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The aim of the Association is, to encourage an understanding and appreciation of the environment and national park values and provide interpretative information for visitors.

The Association was formed in 1975 by concerned and far sighted locals to assist the National Parks and Wildlife Service in protecting the parks and providing interpretation and education about our environmental heritage. At the same time as our formation other Natural History groups were started in Binna Burra, Green Mountains, the Bunyas and Lake Broadwater, all with the same aim - to educate the public on our National Parks. All built and run information centres.

Our association was started thanks to the work of Dr John Youngman, John Johnstone, the then Parks Ranger and the help of early members. Early members ran many educational programs including information tours of our parks as several were trained honorary park rangers.

Originally the Tamborine Mountain Visitor Information Centre was developed and run by the Natural History Association. Our first building was a slab hut built from old sleepers in Doughty Park. Then with help from Council and the dynamic Dr Vonda Youngman, we constructed the present brick building with much local and voluntary labour.  The focal point for information about the Mountain and its natural assets was this well known building. For many years it was staffed by volunteer members of the Tamborine Mountain Natural History Association all year round.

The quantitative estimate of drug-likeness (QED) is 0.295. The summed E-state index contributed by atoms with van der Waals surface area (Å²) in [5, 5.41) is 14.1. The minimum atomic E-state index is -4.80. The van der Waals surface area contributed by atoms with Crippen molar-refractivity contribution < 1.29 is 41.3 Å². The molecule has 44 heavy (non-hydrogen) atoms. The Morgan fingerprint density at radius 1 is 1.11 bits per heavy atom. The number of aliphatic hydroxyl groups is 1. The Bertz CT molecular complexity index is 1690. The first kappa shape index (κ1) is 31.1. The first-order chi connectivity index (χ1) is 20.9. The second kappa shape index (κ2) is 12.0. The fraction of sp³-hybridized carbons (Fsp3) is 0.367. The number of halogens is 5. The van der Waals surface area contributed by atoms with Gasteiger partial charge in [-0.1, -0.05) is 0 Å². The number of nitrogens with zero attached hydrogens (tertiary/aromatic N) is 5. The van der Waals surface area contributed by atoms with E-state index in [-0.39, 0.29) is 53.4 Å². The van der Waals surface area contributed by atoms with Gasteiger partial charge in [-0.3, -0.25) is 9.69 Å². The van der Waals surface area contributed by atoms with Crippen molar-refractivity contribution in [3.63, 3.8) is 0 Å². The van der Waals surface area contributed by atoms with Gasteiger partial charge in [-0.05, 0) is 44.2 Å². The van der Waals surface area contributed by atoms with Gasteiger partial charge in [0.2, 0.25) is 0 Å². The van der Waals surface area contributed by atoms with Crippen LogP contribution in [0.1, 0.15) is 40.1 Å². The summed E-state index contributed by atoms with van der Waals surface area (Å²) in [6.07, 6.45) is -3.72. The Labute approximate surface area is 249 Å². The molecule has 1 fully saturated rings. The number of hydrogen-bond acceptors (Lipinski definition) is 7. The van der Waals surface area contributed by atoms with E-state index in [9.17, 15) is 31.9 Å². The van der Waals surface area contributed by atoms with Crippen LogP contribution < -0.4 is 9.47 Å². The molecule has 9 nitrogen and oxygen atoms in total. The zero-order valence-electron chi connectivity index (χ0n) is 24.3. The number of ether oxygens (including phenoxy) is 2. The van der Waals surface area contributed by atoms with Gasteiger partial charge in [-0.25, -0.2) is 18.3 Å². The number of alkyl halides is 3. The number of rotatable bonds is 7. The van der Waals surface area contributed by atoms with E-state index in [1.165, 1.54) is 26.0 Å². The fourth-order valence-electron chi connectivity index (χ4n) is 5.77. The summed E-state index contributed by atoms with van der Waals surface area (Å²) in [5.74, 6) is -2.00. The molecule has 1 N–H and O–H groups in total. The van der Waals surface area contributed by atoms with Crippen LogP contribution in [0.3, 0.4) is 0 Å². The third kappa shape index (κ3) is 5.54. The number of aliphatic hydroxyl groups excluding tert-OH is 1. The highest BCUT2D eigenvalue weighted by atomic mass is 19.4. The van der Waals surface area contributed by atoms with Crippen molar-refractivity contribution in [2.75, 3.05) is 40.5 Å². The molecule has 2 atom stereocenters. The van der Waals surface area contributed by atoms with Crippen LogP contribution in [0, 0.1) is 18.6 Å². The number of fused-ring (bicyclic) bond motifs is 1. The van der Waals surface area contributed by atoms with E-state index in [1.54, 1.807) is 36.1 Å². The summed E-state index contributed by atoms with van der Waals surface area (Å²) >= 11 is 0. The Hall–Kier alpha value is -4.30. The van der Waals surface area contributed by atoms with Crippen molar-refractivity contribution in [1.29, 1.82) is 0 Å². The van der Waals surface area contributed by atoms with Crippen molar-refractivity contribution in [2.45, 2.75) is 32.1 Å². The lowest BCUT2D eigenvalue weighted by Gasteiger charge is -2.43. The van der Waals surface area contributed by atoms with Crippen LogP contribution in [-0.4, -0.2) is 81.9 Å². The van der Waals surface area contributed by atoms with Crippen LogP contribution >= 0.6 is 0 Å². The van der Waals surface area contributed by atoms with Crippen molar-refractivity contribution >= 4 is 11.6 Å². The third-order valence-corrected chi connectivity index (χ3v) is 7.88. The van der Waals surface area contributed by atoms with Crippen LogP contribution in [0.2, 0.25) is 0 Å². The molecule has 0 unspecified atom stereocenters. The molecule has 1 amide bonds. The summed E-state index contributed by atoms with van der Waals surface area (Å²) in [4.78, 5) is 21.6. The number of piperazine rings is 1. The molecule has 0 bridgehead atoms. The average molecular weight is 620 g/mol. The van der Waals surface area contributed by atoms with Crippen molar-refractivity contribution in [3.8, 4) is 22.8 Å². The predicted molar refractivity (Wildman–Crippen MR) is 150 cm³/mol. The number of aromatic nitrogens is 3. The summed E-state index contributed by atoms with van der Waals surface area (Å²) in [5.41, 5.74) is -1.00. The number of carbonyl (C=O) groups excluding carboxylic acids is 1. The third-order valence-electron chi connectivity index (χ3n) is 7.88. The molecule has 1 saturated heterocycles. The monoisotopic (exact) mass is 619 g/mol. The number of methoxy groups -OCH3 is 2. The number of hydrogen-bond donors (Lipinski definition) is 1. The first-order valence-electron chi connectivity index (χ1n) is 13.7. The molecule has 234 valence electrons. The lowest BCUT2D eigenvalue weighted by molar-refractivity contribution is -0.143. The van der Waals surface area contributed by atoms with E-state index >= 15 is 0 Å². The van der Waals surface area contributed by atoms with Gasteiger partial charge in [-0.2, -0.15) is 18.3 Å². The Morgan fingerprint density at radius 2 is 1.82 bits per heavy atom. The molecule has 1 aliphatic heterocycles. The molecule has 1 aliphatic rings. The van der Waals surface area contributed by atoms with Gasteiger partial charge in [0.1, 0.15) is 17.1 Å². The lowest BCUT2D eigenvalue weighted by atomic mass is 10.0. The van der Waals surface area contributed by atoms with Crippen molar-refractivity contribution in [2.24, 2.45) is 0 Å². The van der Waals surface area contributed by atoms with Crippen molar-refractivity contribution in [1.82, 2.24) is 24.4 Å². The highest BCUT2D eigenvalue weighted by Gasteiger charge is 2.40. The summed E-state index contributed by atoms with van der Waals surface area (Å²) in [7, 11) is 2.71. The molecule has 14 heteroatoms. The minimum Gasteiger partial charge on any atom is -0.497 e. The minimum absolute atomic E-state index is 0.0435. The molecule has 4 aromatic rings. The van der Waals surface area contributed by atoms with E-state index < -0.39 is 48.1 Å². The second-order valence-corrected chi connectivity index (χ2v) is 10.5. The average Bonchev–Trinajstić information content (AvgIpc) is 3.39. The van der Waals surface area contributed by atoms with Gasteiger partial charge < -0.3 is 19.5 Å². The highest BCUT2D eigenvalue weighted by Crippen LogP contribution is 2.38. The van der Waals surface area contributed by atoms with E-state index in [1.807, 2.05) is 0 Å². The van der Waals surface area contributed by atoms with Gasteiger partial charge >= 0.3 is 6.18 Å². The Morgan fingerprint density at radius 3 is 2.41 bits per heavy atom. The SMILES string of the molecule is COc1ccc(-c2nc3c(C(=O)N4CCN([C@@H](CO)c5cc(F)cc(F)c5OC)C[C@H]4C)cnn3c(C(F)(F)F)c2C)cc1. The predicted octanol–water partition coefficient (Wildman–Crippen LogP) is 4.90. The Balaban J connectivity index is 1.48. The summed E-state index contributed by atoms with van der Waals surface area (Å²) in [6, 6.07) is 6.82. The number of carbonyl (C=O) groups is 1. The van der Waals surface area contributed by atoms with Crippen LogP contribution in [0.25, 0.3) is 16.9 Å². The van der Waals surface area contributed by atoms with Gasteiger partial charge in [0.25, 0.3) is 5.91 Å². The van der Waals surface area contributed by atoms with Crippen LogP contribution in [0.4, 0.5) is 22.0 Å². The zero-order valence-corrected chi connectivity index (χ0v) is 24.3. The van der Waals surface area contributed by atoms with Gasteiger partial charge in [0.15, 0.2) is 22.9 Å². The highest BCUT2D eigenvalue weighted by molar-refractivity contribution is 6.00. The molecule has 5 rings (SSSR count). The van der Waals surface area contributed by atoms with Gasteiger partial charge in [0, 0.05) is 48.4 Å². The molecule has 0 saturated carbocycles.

The Centre (known to locals as the VIC) provided not only information to visitors on their destination or best scenic views but also an awareness of the value and beauty of our National Parks and the natural assets of our Mountain. The Centre also provides a comprehensive tourist information service on the whole Shire as well as the Mountain for our visitors, and is accredited with Queensland Tourism.
The centre now is operated by the Tamborine Mountain Chamber of Commerce but the NHA continues to provide educational displays, a comprehensive nature library, pamphlets, species lists and many books on sale including the Association's own "A Natural History of Tamborine Mountain".
Today the NHA provides for much more including active bushwalking and bird groups, speakers at meetings, publishing books and brochures on nature as well as funding and support to the Bush Volunteers and Wildlife Carers.

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Why does attentiveness to nature matter? In a very fundamental sense, we are what we pay attention to. Paying heed to beauty, grace, and everyday miracles promotes a sense of possibility and coherence that runs deeper and truer than the often illusory commercial, social "realities" advanced by mainstream contemporary culture. ... Our attention is precious, and what we choose to focus it on has enormous consequences. What we choose to look at, and to listen to--these choices change the world. As Thich Nhat Hanh has pointed out, we become the bad television programs that we watch. A society that expends its energies tracking the latest doings of the celebrity couple is fundamentally distinct from one that watches for the first arriving spring migrant birds, or takes a weekend to check out insects in a mountain stream, or looks inside flowers to admire the marvelous ingenuities involved in pollination. The former tends to drag culture down to its lowest commonalities; the latter can lift us up in a sense of unity with all life. The Way of Natural History, edited by Thomas Lowe Fleischner and published by Trinity University Press (Texas)